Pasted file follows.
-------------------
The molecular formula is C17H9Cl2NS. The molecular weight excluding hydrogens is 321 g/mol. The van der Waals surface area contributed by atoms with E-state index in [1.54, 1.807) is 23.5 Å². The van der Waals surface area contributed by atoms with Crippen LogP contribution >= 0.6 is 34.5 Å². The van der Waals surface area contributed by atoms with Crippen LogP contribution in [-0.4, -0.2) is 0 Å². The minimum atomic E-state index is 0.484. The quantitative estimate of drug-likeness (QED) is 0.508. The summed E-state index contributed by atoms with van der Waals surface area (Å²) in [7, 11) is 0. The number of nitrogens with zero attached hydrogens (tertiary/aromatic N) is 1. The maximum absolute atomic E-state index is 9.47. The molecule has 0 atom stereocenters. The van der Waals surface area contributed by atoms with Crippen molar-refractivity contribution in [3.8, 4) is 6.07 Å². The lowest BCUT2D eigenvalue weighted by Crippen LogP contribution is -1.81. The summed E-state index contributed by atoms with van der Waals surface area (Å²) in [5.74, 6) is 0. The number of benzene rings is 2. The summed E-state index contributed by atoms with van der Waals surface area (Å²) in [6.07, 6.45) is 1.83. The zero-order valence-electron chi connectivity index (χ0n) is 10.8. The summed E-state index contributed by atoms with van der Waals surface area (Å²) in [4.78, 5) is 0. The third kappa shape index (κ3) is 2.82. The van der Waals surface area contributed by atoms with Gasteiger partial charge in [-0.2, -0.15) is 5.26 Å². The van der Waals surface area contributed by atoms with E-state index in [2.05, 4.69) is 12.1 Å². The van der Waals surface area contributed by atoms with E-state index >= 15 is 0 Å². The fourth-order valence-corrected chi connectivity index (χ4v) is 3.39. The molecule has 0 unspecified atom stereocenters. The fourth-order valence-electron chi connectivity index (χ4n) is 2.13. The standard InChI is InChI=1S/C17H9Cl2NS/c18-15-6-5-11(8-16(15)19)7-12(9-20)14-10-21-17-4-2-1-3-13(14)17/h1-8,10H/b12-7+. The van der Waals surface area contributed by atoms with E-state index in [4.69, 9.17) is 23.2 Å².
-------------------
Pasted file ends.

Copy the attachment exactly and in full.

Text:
The molecular formula is C17H9Cl2NS. The molecular weight excluding hydrogens is 321 g/mol. The van der Waals surface area contributed by atoms with E-state index in [1.54, 1.807) is 23.5 Å². The van der Waals surface area contributed by atoms with Crippen LogP contribution >= 0.6 is 34.5 Å². The van der Waals surface area contributed by atoms with Crippen LogP contribution in [-0.4, -0.2) is 0 Å². The minimum atomic E-state index is 0.484. The quantitative estimate of drug-likeness (QED) is 0.508. The summed E-state index contributed by atoms with van der Waals surface area (Å²) in [7, 11) is 0. The number of nitrogens with zero attached hydrogens (tertiary/aromatic N) is 1. The maximum absolute atomic E-state index is 9.47. The molecule has 0 atom stereocenters. The van der Waals surface area contributed by atoms with Crippen molar-refractivity contribution in [3.8, 4) is 6.07 Å². The lowest BCUT2D eigenvalue weighted by Crippen LogP contribution is -1.81. The summed E-state index contributed by atoms with van der Waals surface area (Å²) in [5.74, 6) is 0. The number of benzene rings is 2. The summed E-state index contributed by atoms with van der Waals surface area (Å²) in [6.07, 6.45) is 1.83. The zero-order valence-electron chi connectivity index (χ0n) is 10.8. The summed E-state index contributed by atoms with van der Waals surface area (Å²) in [4.78, 5) is 0. The third kappa shape index (κ3) is 2.82. The van der Waals surface area contributed by atoms with Gasteiger partial charge in [-0.2, -0.15) is 5.26 Å². The van der Waals surface area contributed by atoms with E-state index in [2.05, 4.69) is 12.1 Å². The van der Waals surface area contributed by atoms with E-state index >= 15 is 0 Å². The fourth-order valence-corrected chi connectivity index (χ4v) is 3.39. The molecule has 0 unspecified atom stereocenters. The fourth-order valence-electron chi connectivity index (χ4n) is 2.13. The standard InChI is InChI=1S/C17H9Cl2NS/c18-15-6-5-11(8-16(15)19)7-12(9-20)14-10-21-17-4-2-1-3-13(14)17/h1-8,10H/b12-7+. The van der Waals surface area contributed by atoms with E-state index in [4.69, 9.17) is 23.2 Å².